"Detonation Ignition in Turbulent Stellar Plasmas"
Sept 23, 2020 Schedule:
- Virtual Tea Time
- 03:00 to 03:30 PM Eastern Time (US and Canada)
- Virtual Colloquium
- 03:30 to 04:30 PM Eastern Time (US and Canada)
Wildfires, such as those currently burning millions of acres of forest on the West Coast of the US, and uncontrolled industrial explosions, such as the recent event in the port of Beirut, Lebanon are examples of events described by combustion physics. From the physics point of view, these two events represent two different types of reactive waves: forest fires consume fuel relatively slowly in the form of subsonic deflagrations, or flames, while explosions advance supersonically in the form of detonations. Depending on reactivity of the medium, energy released by burning may either slow down or accelerate evolution of those waves. Although the controlling of flames through firefighting is possible in most situations, detonations are far more difficult to manage. In particular, the ability to control the process of the deflagration-to-detonation transition (DDT) offers the last line of defense in situations such as explosions of coal dust/air suspensions in mines.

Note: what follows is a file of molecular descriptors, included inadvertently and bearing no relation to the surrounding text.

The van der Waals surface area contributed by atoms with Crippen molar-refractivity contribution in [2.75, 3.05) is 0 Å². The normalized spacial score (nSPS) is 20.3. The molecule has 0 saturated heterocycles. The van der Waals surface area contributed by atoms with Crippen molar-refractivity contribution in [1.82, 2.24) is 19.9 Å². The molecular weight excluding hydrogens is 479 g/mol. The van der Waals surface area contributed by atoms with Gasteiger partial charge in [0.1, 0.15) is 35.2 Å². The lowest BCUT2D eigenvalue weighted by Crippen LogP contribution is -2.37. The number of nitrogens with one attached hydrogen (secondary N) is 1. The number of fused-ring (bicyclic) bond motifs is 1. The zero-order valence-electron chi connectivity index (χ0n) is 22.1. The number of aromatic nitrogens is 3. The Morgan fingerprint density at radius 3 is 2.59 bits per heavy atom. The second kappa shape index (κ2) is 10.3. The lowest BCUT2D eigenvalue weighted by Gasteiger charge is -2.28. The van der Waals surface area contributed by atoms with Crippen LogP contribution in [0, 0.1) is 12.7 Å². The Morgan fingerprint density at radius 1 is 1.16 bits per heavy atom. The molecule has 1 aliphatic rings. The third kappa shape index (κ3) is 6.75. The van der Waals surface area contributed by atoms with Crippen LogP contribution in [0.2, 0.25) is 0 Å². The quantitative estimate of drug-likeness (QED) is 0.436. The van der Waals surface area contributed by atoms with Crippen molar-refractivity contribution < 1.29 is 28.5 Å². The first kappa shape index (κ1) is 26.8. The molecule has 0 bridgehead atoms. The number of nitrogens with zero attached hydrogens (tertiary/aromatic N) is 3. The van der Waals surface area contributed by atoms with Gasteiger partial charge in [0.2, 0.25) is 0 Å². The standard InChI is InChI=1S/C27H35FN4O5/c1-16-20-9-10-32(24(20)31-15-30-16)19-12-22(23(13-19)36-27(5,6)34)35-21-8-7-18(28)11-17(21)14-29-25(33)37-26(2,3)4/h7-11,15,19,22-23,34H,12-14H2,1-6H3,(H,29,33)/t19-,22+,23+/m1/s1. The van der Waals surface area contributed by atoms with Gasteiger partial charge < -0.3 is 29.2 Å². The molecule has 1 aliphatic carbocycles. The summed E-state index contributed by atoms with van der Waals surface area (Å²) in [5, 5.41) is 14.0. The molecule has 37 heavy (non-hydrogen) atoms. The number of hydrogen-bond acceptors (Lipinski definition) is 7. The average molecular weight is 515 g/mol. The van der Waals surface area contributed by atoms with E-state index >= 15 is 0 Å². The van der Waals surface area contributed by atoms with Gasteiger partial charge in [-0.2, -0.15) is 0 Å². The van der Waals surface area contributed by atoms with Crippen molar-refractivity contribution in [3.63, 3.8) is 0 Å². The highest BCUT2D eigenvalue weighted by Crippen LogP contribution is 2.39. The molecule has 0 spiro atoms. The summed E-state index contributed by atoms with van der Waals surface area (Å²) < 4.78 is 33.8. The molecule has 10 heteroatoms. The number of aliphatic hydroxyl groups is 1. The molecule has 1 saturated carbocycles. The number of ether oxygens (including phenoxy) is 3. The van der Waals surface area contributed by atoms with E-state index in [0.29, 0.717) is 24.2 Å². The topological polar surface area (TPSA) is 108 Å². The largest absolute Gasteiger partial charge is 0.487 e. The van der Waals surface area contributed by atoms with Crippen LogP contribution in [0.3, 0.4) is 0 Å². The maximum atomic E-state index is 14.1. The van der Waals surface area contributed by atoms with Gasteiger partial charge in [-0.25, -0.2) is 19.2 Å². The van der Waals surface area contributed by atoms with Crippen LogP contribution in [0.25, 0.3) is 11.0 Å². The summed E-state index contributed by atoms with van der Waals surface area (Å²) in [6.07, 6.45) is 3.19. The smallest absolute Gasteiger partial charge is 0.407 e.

Deflagrations and detonations are also believed to participate in thermonuclear explosions of white dwarf stars. These events, known to astronomers as Type Ia supernovae (SN Ia), are some of the brightest observed phenomena in the universe. Thanks to their relative intrinsic homogeneity, they play a key role in studying the history and physics of the universe. Although pure deflagration and pure detonation SN Ia models were shown to poorly match observations, an ad hoc introduced transition to detonation led to models offering a much better agreement with data. We present the results of a computational campaign aimed at explaining the nature of DDT occurring in an unconfined environment of exploding luminous Type Ia supernovae.